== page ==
Sadly not. There’s no such menu system on the NEX, at least not on the model we tested running firmware version 2. Sure, the control wheel rocks to deliver direct access to the drive mode, flash mode and exposure compensation setting, but for everything else, you’ll need to enter the menu system. But even then things aren’t as simple as they could be. Rather than having a single menu for shooting settings, they’re spread over five sub categories: Shoot Mode, Camera, Image Size, Brightness / Colour and Setup.
Shoot Mode is self-explanatory: it’s the electronic version of the missing mode dial, although you may not immediately find everything you’re looking for. For instance while the Panorama and Anti Motion Blur modes are directly available on the virtual dial, the equally useful Handheld Twilight mode is hidden in one of the scene presets. Worse, the clever HDR mode isn’t here at all, instead residing as one of the DRO options in the Brightness / Colour section.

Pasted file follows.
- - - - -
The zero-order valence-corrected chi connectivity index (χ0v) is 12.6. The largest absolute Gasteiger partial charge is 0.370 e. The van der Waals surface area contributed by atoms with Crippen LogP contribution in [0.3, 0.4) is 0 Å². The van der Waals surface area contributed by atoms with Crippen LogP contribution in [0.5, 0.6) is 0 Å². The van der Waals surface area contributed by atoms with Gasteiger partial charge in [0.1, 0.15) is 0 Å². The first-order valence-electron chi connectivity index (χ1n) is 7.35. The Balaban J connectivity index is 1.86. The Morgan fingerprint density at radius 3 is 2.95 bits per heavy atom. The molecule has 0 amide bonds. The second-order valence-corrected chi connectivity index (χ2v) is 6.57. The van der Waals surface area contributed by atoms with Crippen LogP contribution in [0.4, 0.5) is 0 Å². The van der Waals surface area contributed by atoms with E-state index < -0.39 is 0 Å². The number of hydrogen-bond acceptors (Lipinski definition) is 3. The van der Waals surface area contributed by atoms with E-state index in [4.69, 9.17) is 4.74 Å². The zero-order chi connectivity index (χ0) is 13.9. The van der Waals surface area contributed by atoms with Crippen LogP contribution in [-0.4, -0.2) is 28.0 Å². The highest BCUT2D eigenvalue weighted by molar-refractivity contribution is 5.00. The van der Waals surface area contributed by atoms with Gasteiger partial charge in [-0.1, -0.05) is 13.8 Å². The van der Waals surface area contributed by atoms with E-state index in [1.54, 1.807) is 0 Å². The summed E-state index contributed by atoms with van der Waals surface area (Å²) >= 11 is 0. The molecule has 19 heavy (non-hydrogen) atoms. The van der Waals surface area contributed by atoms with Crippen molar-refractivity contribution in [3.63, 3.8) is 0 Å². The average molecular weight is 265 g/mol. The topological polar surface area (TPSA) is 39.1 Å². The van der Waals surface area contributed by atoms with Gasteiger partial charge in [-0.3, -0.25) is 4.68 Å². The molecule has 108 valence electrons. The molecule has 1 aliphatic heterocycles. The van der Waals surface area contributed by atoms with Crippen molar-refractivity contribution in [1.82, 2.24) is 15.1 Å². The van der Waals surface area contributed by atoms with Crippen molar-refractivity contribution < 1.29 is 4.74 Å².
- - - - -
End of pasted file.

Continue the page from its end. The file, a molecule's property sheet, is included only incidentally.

Let’s go through the other sections in turn. The Camera menu is where you’ll find the drive mode, flash mode, AF / MF switch, AF area, AF mode, Smile and Face detection options.
This is also where you’ll find the panorama shooting directions and a couple of display options.
Image Size is naturally where you’ll set the quality for stills, movies and panoramas. Brightness / Colour is home to exposure compensation, ISO, White Balance, Metering, Flash compensation, DRO mode and Creative Style. Setup contains things like the histogram and grid options, along with noise reduction and Steadyshot modes, in addition to the usual formatting, date, and firmware version. A sixth menu covers playback options.